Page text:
****Run your cursor over the picture to find out what the problem is****
Blogger friend Judith@Lavender Cottage also reviewed this book. I learned about this great book from Judith. Check out her book review and blog.
Problems are only opportunities in work clothes. ~ Henry John Kaiser
Summer is waning and fall will be here soon. I hope you will join me for Seasonal Celebrations starting September 1st. Read more about it below.
Seasonal Celebrations is a time for marking the change of seasons and what is happening in your part of the world during this time. I hope you will join in by creating a post telling us how you celebrate this time of year whether summer or winter or something else. Share your traditions, holidays, gardens and celebrations in pictures, poetry or words starting September 1st.
And it seems so appropriate to collaborate with Beth and her Lessons Learned meme. What lessons have you learned this past season of summer here in the North and winter in the South. Then tell us about your wishes, desires and dreams for this new season.The rules are simple. Just create a post that talks about lessons learned and/or seasonal celebrations. If you are joining in for both memes please leave a comment on both our blog posts. Or if you are choosing to join only one meme, leave a comment on that blog post. Make sure to include a link with your comment.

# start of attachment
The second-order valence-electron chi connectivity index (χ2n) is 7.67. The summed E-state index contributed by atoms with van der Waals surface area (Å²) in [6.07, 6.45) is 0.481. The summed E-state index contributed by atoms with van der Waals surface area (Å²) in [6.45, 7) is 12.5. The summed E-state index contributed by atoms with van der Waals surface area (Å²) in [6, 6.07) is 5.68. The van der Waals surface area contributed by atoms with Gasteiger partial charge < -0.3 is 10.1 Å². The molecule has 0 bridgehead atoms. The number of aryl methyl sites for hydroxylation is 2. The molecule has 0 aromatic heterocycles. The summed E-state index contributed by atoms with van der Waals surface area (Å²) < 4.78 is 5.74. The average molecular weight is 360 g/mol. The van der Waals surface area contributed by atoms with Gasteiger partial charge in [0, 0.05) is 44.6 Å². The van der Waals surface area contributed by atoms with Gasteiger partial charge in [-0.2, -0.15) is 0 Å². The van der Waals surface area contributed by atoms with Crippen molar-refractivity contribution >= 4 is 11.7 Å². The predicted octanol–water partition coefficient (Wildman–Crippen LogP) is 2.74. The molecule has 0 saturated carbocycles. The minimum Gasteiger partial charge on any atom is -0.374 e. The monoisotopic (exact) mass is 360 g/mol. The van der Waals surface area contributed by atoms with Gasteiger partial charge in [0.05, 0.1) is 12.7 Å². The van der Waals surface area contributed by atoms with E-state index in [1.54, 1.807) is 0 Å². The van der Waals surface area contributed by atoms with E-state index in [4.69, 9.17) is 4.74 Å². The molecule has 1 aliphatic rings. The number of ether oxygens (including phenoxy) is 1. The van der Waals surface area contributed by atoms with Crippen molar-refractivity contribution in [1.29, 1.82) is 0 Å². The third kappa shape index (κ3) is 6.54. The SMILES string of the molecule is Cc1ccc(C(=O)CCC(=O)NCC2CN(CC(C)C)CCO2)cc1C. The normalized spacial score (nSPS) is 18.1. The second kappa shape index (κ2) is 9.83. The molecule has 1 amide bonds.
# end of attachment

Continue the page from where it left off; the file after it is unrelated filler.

Beth and I will do a summary post of our respective memes on the equinox (the 22nd of September). And we will keep those posts linked on a page on our blog. Your post should be linked in the weekend before the equinox to give us enough time to include your post in our summary. And if you link in a bit late, never fear we will include it on the special blog page (which I still have to create). The badges here can be used in your post. So won’t you join in the celebration!!
Next up on the blog: Monday will be a combined Simply The Best-Herbs and Wildflower Tales post on a special flower blooming in late summer. September 1st brings us Seasonal Celebrations and a post all about our next season. I hope you will join me with a post of your own.
I am linking in with Michelle@Rambling Woods for her Nature Notes meme. It is a great way to see what is happening in nature around the world every Wednesday.
As always, I’ll be joining Tootsie Time’s Fertilizer Friday.